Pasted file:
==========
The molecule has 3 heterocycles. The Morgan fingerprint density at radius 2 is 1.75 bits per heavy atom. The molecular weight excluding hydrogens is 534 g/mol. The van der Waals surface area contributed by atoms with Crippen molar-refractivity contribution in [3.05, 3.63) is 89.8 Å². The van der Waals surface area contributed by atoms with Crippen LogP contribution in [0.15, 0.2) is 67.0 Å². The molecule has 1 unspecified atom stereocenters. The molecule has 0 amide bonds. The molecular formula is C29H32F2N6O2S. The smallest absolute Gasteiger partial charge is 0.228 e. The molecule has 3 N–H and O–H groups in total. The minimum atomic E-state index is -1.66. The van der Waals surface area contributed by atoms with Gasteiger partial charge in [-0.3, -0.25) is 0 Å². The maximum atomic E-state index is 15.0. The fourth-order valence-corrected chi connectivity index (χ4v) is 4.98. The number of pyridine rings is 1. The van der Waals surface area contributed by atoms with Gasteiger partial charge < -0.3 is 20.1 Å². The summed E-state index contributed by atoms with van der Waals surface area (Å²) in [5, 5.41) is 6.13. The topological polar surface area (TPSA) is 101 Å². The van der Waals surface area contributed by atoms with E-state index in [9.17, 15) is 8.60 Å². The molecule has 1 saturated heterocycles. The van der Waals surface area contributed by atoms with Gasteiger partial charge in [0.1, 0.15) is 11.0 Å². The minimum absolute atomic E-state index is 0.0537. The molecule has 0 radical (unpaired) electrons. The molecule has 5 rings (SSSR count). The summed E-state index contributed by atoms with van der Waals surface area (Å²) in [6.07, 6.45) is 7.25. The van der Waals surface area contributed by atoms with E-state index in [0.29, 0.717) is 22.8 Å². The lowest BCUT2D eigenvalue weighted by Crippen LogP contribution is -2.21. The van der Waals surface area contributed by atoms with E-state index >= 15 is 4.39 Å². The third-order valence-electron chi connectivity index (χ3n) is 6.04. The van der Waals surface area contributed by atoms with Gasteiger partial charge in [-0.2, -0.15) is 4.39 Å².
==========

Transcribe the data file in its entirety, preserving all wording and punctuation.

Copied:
The molecule has 3 heterocycles. The Morgan fingerprint density at radius 2 is 1.75 bits per heavy atom. The molecular weight excluding hydrogens is 534 g/mol. The van der Waals surface area contributed by atoms with Crippen molar-refractivity contribution in [3.05, 3.63) is 89.8 Å². The van der Waals surface area contributed by atoms with Crippen LogP contribution in [0.15, 0.2) is 67.0 Å². The molecule has 1 unspecified atom stereocenters. The molecule has 0 amide bonds. The molecular formula is C29H32F2N6O2S. The smallest absolute Gasteiger partial charge is 0.228 e. The molecule has 3 N–H and O–H groups in total. The minimum atomic E-state index is -1.66. The van der Waals surface area contributed by atoms with Gasteiger partial charge in [-0.3, -0.25) is 0 Å². The maximum atomic E-state index is 15.0. The fourth-order valence-corrected chi connectivity index (χ4v) is 4.98. The number of pyridine rings is 1. The van der Waals surface area contributed by atoms with Gasteiger partial charge < -0.3 is 20.1 Å². The summed E-state index contributed by atoms with van der Waals surface area (Å²) in [5, 5.41) is 6.13. The topological polar surface area (TPSA) is 101 Å². The van der Waals surface area contributed by atoms with E-state index in [9.17, 15) is 8.60 Å². The molecule has 1 saturated heterocycles. The van der Waals surface area contributed by atoms with Gasteiger partial charge in [0.1, 0.15) is 11.0 Å². The minimum absolute atomic E-state index is 0.0537. The molecule has 0 radical (unpaired) electrons. The molecule has 5 rings (SSSR count). The summed E-state index contributed by atoms with van der Waals surface area (Å²) in [6.07, 6.45) is 7.25. The van der Waals surface area contributed by atoms with E-state index in [0.29, 0.717) is 22.8 Å². The lowest BCUT2D eigenvalue weighted by Crippen LogP contribution is -2.21. The van der Waals surface area contributed by atoms with E-state index >= 15 is 4.39 Å². The third-order valence-electron chi connectivity index (χ3n) is 6.04. The van der Waals surface area contributed by atoms with Gasteiger partial charge in [-0.2, -0.15) is 4.39 Å².